I am not an engineer nor an artist. I’m not a carpenter, welder, mechanic, graphic designer, nor an architect. And presently, I’m not even employed. At this point in time, after much retrospective, rationalization, post-rationalization, analysis, manual and mechanical labor, and 10000+ steps of stairs, I feel incredibly proud of the permanent Ceiling Installation at The A. Alfred Taubman Student Services Building Welcome Center.  The latter, by the way, makes for a longer than usual title to be given to an equally complicated (overlong) professional project of design. As it stands, the project was never named, but it has become quite the conversation piece around campus, and even garnered the respect or lack-thereof of a nickname. Dialogue has always been welcomed. Such a project as many completed by the makeLab, tends to get our best abilities, the ones that we pessimistically believe we don’t possess, out of us. Thus, I become the engineer, the artist, and everything else inside and outside of architecture.

It’s important to note and to thank in advance all the people involved with this project, from Assistant Professor James C. Stevens for bringing forth the challenge, to my better half, Blerta Lici, for helping (free of charge) during the installation stages, as well as, Wayne Guo for helping one of the days with louver installation. Many people contributed to the project’s design iteration and critique. Prof. Martin Schwartz gave his expertise on lighting, and Associate Dean of Graduate Studies, Ralph Nelson, shared his view on materiality and design editing. Lastly, let us not forget the unique/quirky, but equally important, input of the average freshmen walking the hallways during the late evenings.

Starting in mid-February my partner, Steve Kroodsma, and myself had been engaged in an unusually challenging and complex project. It was offered to the makeLab early September of last year by the university and the CoAD, at which point, it was presented to my partner and me by makeLab director, James Stevens.  I remember in great detail during our first meeting (of which we’re not supposed to talk about) how the problem was described with great frustration. Alternative solution samples were also presented, which amounted to high costs and bland, boring, and frankly inappropriate installations for an architecture school.  Since the construction of the A. Alfred Taubman Student Services Center, the University Welcome Center has seen many bright and warm days; sometimes, too bright and maybe uncomfortably warmer ones, prompting space occupiers to voice their concerns for the under-utilization of the space. It was uncomfortable to work in, while sometimes impossible to run slide shows through the white projector screen. Such challenging issues required a lot of thought and planning to overcome. Thus, we embraced our “Technological” middle name, and decided to give the school something that will define not only what we do, but inspire others’ ambition for good design.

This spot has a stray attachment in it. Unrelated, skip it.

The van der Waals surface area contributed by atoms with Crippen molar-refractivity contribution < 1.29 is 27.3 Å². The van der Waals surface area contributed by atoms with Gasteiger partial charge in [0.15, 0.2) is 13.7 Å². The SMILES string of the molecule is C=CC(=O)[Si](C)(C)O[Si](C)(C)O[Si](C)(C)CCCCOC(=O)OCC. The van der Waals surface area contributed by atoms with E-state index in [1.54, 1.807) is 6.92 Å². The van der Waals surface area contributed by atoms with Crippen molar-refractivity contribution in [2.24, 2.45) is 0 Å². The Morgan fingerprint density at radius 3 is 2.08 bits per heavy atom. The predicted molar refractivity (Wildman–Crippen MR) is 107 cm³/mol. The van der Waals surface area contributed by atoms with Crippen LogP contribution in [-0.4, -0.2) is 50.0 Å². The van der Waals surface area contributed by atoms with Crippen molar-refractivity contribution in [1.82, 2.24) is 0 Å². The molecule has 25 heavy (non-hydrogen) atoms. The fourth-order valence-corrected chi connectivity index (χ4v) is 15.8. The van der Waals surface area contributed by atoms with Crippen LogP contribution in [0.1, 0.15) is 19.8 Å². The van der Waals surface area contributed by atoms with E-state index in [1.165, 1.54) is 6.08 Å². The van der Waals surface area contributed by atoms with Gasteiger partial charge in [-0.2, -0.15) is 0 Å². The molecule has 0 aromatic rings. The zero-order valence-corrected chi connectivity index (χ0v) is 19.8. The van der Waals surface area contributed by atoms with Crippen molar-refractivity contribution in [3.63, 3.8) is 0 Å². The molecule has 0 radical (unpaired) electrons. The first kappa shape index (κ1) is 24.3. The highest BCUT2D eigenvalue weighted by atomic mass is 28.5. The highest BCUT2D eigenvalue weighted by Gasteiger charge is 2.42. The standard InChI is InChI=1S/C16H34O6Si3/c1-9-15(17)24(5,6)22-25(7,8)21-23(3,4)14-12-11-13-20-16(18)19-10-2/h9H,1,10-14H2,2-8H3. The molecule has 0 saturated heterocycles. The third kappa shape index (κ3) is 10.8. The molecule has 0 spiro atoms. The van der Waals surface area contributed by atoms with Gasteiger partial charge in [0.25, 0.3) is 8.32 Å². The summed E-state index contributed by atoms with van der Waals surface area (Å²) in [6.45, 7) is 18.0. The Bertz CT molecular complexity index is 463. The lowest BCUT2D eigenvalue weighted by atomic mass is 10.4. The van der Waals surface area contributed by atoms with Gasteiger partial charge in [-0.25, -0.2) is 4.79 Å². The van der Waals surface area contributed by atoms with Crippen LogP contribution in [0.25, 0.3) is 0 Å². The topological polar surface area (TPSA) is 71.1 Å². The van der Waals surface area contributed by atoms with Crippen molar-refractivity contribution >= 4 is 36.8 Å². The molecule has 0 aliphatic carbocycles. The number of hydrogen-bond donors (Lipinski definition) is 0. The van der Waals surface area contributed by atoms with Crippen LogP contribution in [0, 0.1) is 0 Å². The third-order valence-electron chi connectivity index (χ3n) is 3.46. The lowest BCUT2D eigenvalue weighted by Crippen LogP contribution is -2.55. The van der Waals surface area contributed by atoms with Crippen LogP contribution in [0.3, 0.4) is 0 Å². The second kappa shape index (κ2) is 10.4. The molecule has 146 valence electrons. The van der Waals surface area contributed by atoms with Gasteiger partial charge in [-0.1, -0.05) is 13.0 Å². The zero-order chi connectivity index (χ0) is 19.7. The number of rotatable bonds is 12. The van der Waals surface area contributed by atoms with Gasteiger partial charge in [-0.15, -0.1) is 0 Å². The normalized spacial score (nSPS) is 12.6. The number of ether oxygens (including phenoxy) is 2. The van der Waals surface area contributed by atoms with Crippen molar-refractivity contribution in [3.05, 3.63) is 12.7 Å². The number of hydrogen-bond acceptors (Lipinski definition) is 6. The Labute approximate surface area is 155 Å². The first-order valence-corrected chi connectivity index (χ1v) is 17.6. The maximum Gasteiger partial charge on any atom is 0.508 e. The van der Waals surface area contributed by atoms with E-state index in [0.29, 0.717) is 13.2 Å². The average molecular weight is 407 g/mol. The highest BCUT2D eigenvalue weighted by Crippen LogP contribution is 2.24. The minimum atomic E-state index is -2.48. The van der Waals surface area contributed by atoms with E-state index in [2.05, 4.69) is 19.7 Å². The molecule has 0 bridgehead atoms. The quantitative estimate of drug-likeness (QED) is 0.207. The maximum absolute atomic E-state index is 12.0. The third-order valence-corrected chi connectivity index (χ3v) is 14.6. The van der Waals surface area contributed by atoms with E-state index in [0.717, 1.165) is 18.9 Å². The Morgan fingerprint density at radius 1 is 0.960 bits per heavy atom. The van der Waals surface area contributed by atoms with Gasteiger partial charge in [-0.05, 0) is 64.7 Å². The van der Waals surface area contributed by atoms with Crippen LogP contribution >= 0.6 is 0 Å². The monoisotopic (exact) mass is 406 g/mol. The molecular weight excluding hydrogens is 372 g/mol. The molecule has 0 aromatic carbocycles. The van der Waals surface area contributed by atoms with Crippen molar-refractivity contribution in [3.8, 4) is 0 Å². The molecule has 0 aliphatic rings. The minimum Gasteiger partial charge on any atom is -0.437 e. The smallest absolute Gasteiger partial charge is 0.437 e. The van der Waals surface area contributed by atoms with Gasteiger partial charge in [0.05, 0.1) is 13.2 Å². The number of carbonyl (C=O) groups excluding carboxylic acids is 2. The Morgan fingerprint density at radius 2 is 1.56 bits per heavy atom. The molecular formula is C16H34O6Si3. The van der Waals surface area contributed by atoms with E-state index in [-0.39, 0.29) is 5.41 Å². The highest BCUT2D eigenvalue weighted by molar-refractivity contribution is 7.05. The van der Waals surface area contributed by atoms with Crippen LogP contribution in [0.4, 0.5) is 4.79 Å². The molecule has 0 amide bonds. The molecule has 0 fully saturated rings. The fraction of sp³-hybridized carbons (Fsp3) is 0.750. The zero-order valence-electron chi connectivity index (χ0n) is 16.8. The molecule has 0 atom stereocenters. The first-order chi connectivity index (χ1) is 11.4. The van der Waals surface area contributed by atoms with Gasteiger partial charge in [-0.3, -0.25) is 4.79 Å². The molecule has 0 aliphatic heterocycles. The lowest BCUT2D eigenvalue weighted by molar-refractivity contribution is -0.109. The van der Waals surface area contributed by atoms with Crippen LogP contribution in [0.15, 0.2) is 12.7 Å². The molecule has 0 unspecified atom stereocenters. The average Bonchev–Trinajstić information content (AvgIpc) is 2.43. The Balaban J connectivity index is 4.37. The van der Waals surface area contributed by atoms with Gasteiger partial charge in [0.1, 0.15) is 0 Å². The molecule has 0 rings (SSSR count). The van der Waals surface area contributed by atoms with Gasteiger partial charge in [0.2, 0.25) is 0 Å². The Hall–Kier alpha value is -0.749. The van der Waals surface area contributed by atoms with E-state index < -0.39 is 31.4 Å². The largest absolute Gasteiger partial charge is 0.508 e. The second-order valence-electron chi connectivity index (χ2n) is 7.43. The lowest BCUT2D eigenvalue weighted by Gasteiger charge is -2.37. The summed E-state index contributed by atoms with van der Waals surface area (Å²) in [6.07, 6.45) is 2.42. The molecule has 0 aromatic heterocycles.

At the finish line, I’d like to explain step by step the arduous process of designing, planning, constructing, assembling, and installing the baffled ceiling. More importantly, the project highlighted the collaborative nature of our work, and the notion that the correct partnership can yield great results. Tolerance and mutual respect between colleagues is sometimes more important than talent and craftsmanship. Our peers make us better, and make architecture better.

Sketches, drawings, and 120 renderings of the sun simulation in an individually constructed 3D Rhino model, yielded the necessary data to construct a three-dimensional volume that resembled a strangely distorted pancake. Each rendering represented the sun exposure image burn on a selected construction plane selected between the existing super-strut structure above and the suspended light elements 24” underneath it. These images were generated for every hour between 9:00am and 6:00pm (daily occupancy period, when natural light affects workflow), on the 21st day of every month for the current year. The renderings were not only important for identifying the problem, but also for comparison with images generated in simulations of the project’s final 3D model. The accumulated data and sun simulations influenced 85% of the final formal design, reinforcing the makeLab philosophy of bottom-up approach in design. The availability of a sprinkler fire suppression system (implemented with the love and care of any contractor-architect collaboration), required that any installation, in the form of a suspended ceiling, should have 50% openness or permeability to meet the fire code. The success of this project was solely dependent on its performance and functionality, hence, using available construction floor plans and taking new measurements would eliminate further derailment during the installation phase. Yet, even the plans provided had discrepancies and of course no fire suppression system included. To circumvent such problems, we had to avoid the erratic placement of the fire suppressant pipes and elbows completely.  (images below)